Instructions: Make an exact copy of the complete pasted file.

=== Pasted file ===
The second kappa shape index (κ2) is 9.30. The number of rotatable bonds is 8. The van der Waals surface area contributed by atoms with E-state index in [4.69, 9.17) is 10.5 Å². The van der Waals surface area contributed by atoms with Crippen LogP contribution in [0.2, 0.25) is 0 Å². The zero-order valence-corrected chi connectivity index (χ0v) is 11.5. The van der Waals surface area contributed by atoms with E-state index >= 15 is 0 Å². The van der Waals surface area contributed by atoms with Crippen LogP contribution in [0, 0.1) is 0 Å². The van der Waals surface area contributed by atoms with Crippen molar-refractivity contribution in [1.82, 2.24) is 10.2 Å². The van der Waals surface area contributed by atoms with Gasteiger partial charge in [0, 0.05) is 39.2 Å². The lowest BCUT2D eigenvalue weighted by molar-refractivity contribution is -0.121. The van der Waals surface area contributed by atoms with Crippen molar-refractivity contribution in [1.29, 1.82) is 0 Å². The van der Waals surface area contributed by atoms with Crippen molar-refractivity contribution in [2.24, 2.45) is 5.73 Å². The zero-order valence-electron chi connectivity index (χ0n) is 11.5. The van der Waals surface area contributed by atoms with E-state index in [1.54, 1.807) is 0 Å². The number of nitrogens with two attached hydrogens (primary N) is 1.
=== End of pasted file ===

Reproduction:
The second kappa shape index (κ2) is 9.30. The number of rotatable bonds is 8. The van der Waals surface area contributed by atoms with E-state index in [4.69, 9.17) is 10.5 Å². The van der Waals surface area contributed by atoms with Crippen LogP contribution in [0.2, 0.25) is 0 Å². The zero-order valence-corrected chi connectivity index (χ0v) is 11.5. The van der Waals surface area contributed by atoms with E-state index >= 15 is 0 Å². The van der Waals surface area contributed by atoms with Crippen LogP contribution in [0, 0.1) is 0 Å². The van der Waals surface area contributed by atoms with Crippen molar-refractivity contribution in [1.82, 2.24) is 10.2 Å². The van der Waals surface area contributed by atoms with Gasteiger partial charge in [0, 0.05) is 39.2 Å². The lowest BCUT2D eigenvalue weighted by molar-refractivity contribution is -0.121. The van der Waals surface area contributed by atoms with Crippen molar-refractivity contribution in [1.29, 1.82) is 0 Å². The van der Waals surface area contributed by atoms with Crippen molar-refractivity contribution in [2.24, 2.45) is 5.73 Å². The zero-order valence-electron chi connectivity index (χ0n) is 11.5. The van der Waals surface area contributed by atoms with E-state index in [1.54, 1.807) is 0 Å². The number of nitrogens with two attached hydrogens (primary N) is 1.